It may be useful to consider using one white and one black reflectance target to calibrate an image to reflectance rather than directly calibrating to some reference NDVI value. Maybe use a teflon chip and a brushed panel coated with extra flat black paint. The white and black reference targets will span the entire range of reflectance values for surface features within an image, thereby improving the accuracy of subsequent NDVI calculations.


Thanks for your comments. I am rethinking the idea that a blue filter is sensitive to chlorophyll absorption. Blue wavelengths have similar reflectance properties when compared to red for green healthy vegetation but as vegetation senesces the red response jumps up a lot and blue hardly changes. The NIR drops a bit but not enough to produce great contrast in NDVI between living and dead vegetation. I put a table at the bottom of part 1 of the calibration notes (http://publiclab.org/notes/nedhorning/10-21-2013/calibrating-diy-nir-cameras-part-1) that shows the difference in NDVI for a few materials when using blue and red in the NDVI equation. I was quite surprised to see so many materials that have spectral curves with low blue and high red and NIR reflectance properties. This could use some more investigation but that's my primary reason for looking into red filters. There are some practical issues related to using red filters but I think I'm on the way to sorting those out.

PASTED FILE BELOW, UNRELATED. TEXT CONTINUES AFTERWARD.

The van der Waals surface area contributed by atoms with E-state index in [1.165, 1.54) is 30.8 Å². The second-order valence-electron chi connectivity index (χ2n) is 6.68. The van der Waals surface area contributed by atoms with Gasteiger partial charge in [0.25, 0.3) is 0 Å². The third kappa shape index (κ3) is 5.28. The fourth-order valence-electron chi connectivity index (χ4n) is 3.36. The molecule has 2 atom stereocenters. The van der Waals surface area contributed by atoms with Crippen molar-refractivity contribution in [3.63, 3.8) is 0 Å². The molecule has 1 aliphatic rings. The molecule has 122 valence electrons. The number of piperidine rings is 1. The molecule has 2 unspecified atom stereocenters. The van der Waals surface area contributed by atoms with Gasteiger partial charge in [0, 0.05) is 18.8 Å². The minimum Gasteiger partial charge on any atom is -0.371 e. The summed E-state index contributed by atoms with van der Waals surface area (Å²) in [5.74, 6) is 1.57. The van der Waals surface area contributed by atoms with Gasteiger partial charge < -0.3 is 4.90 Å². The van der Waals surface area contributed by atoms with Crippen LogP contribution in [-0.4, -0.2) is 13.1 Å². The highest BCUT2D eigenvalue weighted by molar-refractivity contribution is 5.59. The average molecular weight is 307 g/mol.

I am considering the use of a two-color reference panel but am concerned that use only the extreme reflectance values but am concerned that the dynamic range of the cameras we are using might saturate well before they should with the black or bright white targets. That concern might be unfounded but I'd like to test it. I'd love to get access to a monochromator to test sensor sensitivity and figure out how to record radiance but haven't had luck so far. I'm using an array of LEDs at the moment with moderate success but that's only giving me relative differences. Using the spectral curves of the filters is useful to a point but the filters over the sensor (Bayer filter) adds complexity since they are have very wide band-pass characteristics and in addition to the portions of the visible spectrum they are designed to pass they also pass lots of NIR light. The LEDs are a nice learning tool to put some logic to which wavelengths are recorded in each channel with different filters.


I am confused about the idea of using a red filter instead of blue in a one camera NDVI system. Is the idea to use the red channel for visible light and use the blue channel for NIR light? The reason the Canon Powershots work as well as they do as infrablue cameras is that the blue channel does not record too much NIR, presumably because the CFA (Bayer filters) over the blue pixels do not pass much NIR. So a red filter that passed red visible light but not blue could allow insufficient NIR to reach the blue channel. There might also be lots of NIR contaminating the red channel, but that needs to be tested. This approach might be a solution for inexpensive CMOS cameras that seem to have a very different CFA and let lots of NIR into the blue channel. But maybe you were thinking about a different approach.